Secondary school pupils will be taught about the human rights violations suffered in industrial schools, Magdalene laundries, and mother and baby institutions under a new national pilot programme.
NUI Galway's Irish Centre for Human Rights has published secondary school teaching materials on Ireland’s institutional abuses, which have been created with survivors and school teachers, pupils, activists and artists.
Mother and baby home survivor Mary Harney said: “We must teach children the history of this dark chapter in Ireland and keep that memory alive so that it never happens again.”
The education resources, which include a guidebook for teachers, PowerPoint presentations, lesson plans and as well as a workbook and an online database for students, will be published on Thursday.
Five post-graduate students, who worked closely with survivors and the Clann Project group, trialled their classroom materials with transition year students in Coláiste na Coiribe, Knocknacarra, in May.
“It is our hope that, in the future, the Irish State will incorporate historical abuses into the Irish Leaving Certificate curriculum. Until then, our pilot programme is available to teachers all over Ireland," said Emily O'Reilly, one of the five students who developed the resources.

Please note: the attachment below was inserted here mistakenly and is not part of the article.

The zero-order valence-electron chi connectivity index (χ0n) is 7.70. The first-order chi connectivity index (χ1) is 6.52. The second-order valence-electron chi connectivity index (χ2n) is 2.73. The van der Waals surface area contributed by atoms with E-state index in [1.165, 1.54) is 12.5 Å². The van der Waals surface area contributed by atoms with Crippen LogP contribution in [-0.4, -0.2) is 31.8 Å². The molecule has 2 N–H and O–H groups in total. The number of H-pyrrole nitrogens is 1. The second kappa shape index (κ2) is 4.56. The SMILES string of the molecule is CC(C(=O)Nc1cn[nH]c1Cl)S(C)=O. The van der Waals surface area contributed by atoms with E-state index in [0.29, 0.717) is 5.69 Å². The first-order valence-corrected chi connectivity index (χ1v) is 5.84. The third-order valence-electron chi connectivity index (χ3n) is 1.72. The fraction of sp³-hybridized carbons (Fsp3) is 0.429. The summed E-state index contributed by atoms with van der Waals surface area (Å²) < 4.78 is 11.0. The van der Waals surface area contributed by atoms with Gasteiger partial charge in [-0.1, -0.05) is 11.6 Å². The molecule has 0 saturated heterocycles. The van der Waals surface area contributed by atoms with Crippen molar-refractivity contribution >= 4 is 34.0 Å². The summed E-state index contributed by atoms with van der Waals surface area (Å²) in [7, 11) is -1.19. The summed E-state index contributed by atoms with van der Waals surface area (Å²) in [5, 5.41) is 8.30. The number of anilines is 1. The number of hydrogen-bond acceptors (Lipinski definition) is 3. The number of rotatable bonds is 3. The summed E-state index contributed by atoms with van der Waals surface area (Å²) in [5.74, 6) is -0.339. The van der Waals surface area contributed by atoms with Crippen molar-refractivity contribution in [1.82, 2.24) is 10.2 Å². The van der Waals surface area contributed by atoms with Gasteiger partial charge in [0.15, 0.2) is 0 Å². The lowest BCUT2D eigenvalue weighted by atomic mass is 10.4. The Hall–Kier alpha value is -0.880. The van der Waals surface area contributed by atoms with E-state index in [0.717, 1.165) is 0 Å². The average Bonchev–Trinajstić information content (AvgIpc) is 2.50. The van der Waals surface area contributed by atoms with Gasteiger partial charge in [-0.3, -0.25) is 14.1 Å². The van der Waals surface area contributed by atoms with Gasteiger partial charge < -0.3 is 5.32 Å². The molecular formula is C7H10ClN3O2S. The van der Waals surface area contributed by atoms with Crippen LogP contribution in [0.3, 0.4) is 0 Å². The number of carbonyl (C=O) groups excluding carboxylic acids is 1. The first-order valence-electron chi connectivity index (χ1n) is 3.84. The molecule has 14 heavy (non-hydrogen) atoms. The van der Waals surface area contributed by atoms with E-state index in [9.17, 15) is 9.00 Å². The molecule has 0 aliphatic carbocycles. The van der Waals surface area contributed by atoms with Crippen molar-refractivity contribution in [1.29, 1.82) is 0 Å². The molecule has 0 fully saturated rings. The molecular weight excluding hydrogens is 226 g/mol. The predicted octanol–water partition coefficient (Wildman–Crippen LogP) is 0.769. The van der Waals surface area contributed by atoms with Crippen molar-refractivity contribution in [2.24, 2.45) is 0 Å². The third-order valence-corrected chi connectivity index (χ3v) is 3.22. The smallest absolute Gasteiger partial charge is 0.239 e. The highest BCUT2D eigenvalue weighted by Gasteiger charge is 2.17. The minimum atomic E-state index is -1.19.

"We have emphasised survivor testimony and artistic works by survivors in the lesson plan.”
It comes as new research reveals that 53% of adoptees feel they are perceived differently if they disclose they are adopted.
A report published by Aitheantas, the adoptee rights group, also found more than half of adoptees feel lack of access to identity information and biological medical information has affected them, and has caused “distress” and “embarrassment”.
The Information and Tracing Bill, which would allow people to get access to personal information including birth certs, is currently going through the Oireachtas.
The research, which sought the views of adoptees and their families, reveals how closed adoption and the loss of identity has impacted them and continues to impact them and their families.
Among the recommendations is that the establishment of a comprehensive health screening programme for adoptees should be considered, as well as earlier entry to existing screening programmes for adoptees and their children – given their lack of knowledge on their genetic medical history.
The survey found participants reported having negative experiences when dealing with the relevant agencies tasked with addicting adoptees in their attempts to retrieve personal information. Participants referred to experiences being “awful”, “frustrating” and “very upsetting”.
The report calls for a new agency to replace the Adoption Authority of Ireland and Tusla to improve interactions with adult adoptees and allow for cross-referencing of files to identify illegal adoptions and sibling relationships.
The Aitheantas group has also urged the Department of Education to include the history of forced and coerced adoption within the wider societal context on the secondary school curriculum and believe it should be taught at third level as well.